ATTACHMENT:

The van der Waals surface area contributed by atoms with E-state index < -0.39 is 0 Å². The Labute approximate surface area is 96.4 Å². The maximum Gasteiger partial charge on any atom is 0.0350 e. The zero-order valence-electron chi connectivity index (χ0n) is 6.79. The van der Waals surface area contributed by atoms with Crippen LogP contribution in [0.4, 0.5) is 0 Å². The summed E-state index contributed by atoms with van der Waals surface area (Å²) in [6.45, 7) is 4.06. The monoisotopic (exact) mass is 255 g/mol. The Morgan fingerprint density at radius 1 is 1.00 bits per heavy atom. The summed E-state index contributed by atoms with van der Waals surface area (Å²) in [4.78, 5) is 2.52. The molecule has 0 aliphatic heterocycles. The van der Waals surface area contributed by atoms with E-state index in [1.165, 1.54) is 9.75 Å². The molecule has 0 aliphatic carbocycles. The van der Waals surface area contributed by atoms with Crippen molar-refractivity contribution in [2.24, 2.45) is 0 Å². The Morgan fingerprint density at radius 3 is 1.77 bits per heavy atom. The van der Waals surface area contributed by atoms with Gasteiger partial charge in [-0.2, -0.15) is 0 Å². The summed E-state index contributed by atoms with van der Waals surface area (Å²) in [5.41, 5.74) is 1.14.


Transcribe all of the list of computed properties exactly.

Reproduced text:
The van der Waals surface area contributed by atoms with E-state index < -0.39 is 0 Å². The Labute approximate surface area is 96.4 Å². The maximum Gasteiger partial charge on any atom is 0.0350 e. The zero-order valence-electron chi connectivity index (χ0n) is 6.79. The van der Waals surface area contributed by atoms with Crippen LogP contribution in [0.4, 0.5) is 0 Å². The summed E-state index contributed by atoms with van der Waals surface area (Å²) in [6.45, 7) is 4.06. The monoisotopic (exact) mass is 255 g/mol. The Morgan fingerprint density at radius 1 is 1.00 bits per heavy atom. The summed E-state index contributed by atoms with van der Waals surface area (Å²) in [4.78, 5) is 2.52. The molecule has 0 aliphatic heterocycles. The van der Waals surface area contributed by atoms with E-state index in [1.165, 1.54) is 9.75 Å². The molecule has 0 aliphatic carbocycles. The van der Waals surface area contributed by atoms with Crippen molar-refractivity contribution in [2.24, 2.45) is 0 Å². The Morgan fingerprint density at radius 3 is 1.77 bits per heavy atom. The van der Waals surface area contributed by atoms with Gasteiger partial charge in [-0.2, -0.15) is 0 Å². The summed E-state index contributed by atoms with van der Waals surface area (Å²) in [5.41, 5.74) is 1.14.